Do you plan to do a masters after the bachelor studies and has a topic already crystalized out for you? 
Absolutely. Though, in regard to the subject, I am still undecided (he laughs). In the third year, we have a different professor each week and they each take time at the beginning of their lecture phase to briefly describe their research to us. And so, with time, you become familiar with what each group does. At the Biozentrum, I very much like that for a masters you work in the lab for 12 months and so have time to delve into a research topic and also to complete the project. But I would also find it exciting to do a masters at the ETH, for example, or at the Department of Biomedicine, simply to get to know another research institute.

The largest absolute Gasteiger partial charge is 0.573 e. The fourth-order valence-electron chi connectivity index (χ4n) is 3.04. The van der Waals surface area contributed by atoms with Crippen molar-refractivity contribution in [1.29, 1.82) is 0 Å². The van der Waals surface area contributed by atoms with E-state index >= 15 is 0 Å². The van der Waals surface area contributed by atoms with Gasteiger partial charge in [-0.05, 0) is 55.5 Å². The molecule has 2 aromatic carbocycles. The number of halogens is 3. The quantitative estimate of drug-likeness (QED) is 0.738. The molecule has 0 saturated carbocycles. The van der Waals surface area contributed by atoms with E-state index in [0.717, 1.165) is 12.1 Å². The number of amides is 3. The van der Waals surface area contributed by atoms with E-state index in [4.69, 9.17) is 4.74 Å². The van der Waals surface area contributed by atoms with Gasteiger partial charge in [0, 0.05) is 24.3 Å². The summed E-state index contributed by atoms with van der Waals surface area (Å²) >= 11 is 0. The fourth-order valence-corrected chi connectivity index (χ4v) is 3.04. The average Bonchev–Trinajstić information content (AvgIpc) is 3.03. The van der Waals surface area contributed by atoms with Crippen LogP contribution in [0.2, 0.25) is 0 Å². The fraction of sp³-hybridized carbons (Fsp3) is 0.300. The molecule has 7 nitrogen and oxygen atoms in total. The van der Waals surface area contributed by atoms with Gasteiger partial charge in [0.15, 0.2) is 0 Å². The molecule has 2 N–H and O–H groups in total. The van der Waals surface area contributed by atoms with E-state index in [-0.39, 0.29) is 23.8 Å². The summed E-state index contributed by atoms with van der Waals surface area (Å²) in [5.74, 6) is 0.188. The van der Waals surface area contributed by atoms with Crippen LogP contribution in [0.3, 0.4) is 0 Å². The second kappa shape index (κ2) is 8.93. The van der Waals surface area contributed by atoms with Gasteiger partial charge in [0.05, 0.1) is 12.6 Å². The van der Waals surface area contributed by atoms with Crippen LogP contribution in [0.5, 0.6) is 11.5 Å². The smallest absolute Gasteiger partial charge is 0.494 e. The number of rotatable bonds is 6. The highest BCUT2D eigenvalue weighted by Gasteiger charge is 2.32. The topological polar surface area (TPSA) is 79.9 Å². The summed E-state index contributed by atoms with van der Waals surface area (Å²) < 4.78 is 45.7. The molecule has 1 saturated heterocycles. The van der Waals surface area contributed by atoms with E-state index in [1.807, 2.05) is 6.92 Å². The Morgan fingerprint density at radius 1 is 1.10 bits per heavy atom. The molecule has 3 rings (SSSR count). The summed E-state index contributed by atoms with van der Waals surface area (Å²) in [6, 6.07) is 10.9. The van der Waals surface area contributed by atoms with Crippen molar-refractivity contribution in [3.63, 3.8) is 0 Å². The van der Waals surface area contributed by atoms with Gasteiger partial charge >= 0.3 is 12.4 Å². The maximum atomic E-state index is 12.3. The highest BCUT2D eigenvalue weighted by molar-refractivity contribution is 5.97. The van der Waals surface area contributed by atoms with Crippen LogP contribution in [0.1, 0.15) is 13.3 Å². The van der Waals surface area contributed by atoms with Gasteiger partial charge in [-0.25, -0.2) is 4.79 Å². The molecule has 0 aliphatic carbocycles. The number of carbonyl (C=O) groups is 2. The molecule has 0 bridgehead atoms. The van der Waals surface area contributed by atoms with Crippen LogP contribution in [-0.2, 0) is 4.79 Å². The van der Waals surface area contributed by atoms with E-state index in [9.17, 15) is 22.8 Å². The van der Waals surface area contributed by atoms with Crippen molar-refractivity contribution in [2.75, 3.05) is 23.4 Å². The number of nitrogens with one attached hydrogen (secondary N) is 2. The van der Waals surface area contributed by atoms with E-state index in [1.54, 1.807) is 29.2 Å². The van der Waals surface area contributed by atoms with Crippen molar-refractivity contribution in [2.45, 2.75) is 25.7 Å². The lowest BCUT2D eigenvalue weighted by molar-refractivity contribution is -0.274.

You like practical work. Would a internship interest you?
I have the possibility, within the Civil Service program to work in a lab at the Swiss TPH for six months and will suspend my studies for this after completing this block course. Just today, I spoke with a colleague who also did a internship, and found it cool to have the chance to be able to work in research.

Back to the beginning. How was it to start studying?
Basically, at the beginning each new student is allocated a «buddy», that is a student in an advanced semester, to whom you can bring your questions. I am also a «buddy» to two younger students. At the beginning, I wrote to mine for tips about the elective subjects. However, I made little use of the offer, simply because a colleague knew someone further on in the course and so information just filtered down to me. And then each person needs to find out what is personally helpful for them. Mathematics was, for example, quite challenging. But there are many ways to manage this. For instance, tutorials helped me. I often only really understood then, what we had looked at in the lecture.